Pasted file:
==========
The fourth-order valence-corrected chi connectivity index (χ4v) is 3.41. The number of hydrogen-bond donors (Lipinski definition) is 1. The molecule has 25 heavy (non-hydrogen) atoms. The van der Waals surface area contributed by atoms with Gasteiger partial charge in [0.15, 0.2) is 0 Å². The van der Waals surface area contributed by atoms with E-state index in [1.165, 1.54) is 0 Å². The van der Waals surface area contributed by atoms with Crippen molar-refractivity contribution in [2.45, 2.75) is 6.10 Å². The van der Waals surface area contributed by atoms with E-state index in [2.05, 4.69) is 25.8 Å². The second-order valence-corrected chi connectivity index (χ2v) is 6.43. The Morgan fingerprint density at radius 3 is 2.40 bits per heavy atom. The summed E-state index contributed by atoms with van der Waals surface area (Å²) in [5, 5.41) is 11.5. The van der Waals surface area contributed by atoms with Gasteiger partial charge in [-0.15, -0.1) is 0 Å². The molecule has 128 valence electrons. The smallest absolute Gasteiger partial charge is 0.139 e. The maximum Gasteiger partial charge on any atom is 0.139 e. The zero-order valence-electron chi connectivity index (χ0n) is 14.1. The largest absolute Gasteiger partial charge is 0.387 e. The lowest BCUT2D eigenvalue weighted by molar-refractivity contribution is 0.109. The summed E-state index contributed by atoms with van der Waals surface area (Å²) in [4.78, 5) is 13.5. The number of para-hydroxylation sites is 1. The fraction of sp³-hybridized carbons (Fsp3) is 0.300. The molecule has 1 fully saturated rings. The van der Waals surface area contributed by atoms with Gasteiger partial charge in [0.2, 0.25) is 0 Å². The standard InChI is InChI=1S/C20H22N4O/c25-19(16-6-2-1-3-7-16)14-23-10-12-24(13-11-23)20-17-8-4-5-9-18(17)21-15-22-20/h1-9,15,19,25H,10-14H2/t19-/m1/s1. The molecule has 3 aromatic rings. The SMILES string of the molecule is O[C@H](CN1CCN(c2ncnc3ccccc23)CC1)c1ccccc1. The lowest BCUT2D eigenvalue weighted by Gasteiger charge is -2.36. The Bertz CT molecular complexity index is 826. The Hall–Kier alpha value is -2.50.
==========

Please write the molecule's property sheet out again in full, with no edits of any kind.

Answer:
The fourth-order valence-corrected chi connectivity index (χ4v) is 3.41. The number of hydrogen-bond donors (Lipinski definition) is 1. The molecule has 25 heavy (non-hydrogen) atoms. The van der Waals surface area contributed by atoms with Gasteiger partial charge in [0.15, 0.2) is 0 Å². The van der Waals surface area contributed by atoms with E-state index in [1.165, 1.54) is 0 Å². The van der Waals surface area contributed by atoms with Crippen molar-refractivity contribution in [2.45, 2.75) is 6.10 Å². The van der Waals surface area contributed by atoms with E-state index in [2.05, 4.69) is 25.8 Å². The second-order valence-corrected chi connectivity index (χ2v) is 6.43. The Morgan fingerprint density at radius 3 is 2.40 bits per heavy atom. The summed E-state index contributed by atoms with van der Waals surface area (Å²) in [5, 5.41) is 11.5. The van der Waals surface area contributed by atoms with Gasteiger partial charge in [-0.15, -0.1) is 0 Å². The molecule has 128 valence electrons. The smallest absolute Gasteiger partial charge is 0.139 e. The maximum Gasteiger partial charge on any atom is 0.139 e. The zero-order valence-electron chi connectivity index (χ0n) is 14.1. The largest absolute Gasteiger partial charge is 0.387 e. The lowest BCUT2D eigenvalue weighted by molar-refractivity contribution is 0.109. The summed E-state index contributed by atoms with van der Waals surface area (Å²) in [4.78, 5) is 13.5. The number of para-hydroxylation sites is 1. The fraction of sp³-hybridized carbons (Fsp3) is 0.300. The molecule has 1 fully saturated rings. The van der Waals surface area contributed by atoms with Gasteiger partial charge in [0.2, 0.25) is 0 Å². The standard InChI is InChI=1S/C20H22N4O/c25-19(16-6-2-1-3-7-16)14-23-10-12-24(13-11-23)20-17-8-4-5-9-18(17)21-15-22-20/h1-9,15,19,25H,10-14H2/t19-/m1/s1. The molecule has 3 aromatic rings. The SMILES string of the molecule is O[C@H](CN1CCN(c2ncnc3ccccc23)CC1)c1ccccc1. The lowest BCUT2D eigenvalue weighted by Gasteiger charge is -2.36. The Bertz CT molecular complexity index is 826. The Hall–Kier alpha value is -2.50.